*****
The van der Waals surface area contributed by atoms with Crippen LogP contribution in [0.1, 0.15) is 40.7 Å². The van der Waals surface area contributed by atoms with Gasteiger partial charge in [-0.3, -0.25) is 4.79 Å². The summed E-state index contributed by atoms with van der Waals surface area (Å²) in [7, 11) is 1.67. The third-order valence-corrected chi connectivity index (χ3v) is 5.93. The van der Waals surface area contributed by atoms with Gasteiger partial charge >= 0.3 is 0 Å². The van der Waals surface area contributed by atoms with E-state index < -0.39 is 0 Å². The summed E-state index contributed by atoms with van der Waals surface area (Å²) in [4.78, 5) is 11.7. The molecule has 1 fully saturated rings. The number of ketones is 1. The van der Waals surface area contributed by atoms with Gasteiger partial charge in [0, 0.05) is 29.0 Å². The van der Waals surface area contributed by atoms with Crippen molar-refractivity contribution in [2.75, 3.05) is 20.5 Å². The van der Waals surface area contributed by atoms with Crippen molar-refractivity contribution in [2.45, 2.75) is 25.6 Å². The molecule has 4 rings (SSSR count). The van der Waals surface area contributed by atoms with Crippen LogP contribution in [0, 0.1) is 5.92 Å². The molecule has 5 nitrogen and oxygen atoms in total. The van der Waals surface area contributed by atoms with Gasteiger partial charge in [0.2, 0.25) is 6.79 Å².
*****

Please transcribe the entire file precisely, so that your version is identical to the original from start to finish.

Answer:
The van der Waals surface area contributed by atoms with Crippen LogP contribution in [0.1, 0.15) is 40.7 Å². The van der Waals surface area contributed by atoms with Gasteiger partial charge in [-0.3, -0.25) is 4.79 Å². The summed E-state index contributed by atoms with van der Waals surface area (Å²) in [7, 11) is 1.67. The third-order valence-corrected chi connectivity index (χ3v) is 5.93. The van der Waals surface area contributed by atoms with Gasteiger partial charge >= 0.3 is 0 Å². The van der Waals surface area contributed by atoms with E-state index < -0.39 is 0 Å². The summed E-state index contributed by atoms with van der Waals surface area (Å²) in [4.78, 5) is 11.7. The molecule has 1 fully saturated rings. The number of ketones is 1. The van der Waals surface area contributed by atoms with Gasteiger partial charge in [0, 0.05) is 29.0 Å². The van der Waals surface area contributed by atoms with Crippen molar-refractivity contribution in [2.75, 3.05) is 20.5 Å². The van der Waals surface area contributed by atoms with Crippen molar-refractivity contribution in [2.45, 2.75) is 25.6 Å². The molecule has 4 rings (SSSR count). The van der Waals surface area contributed by atoms with Crippen LogP contribution in [0, 0.1) is 5.92 Å². The molecule has 5 nitrogen and oxygen atoms in total. The van der Waals surface area contributed by atoms with Gasteiger partial charge in [0.2, 0.25) is 6.79 Å².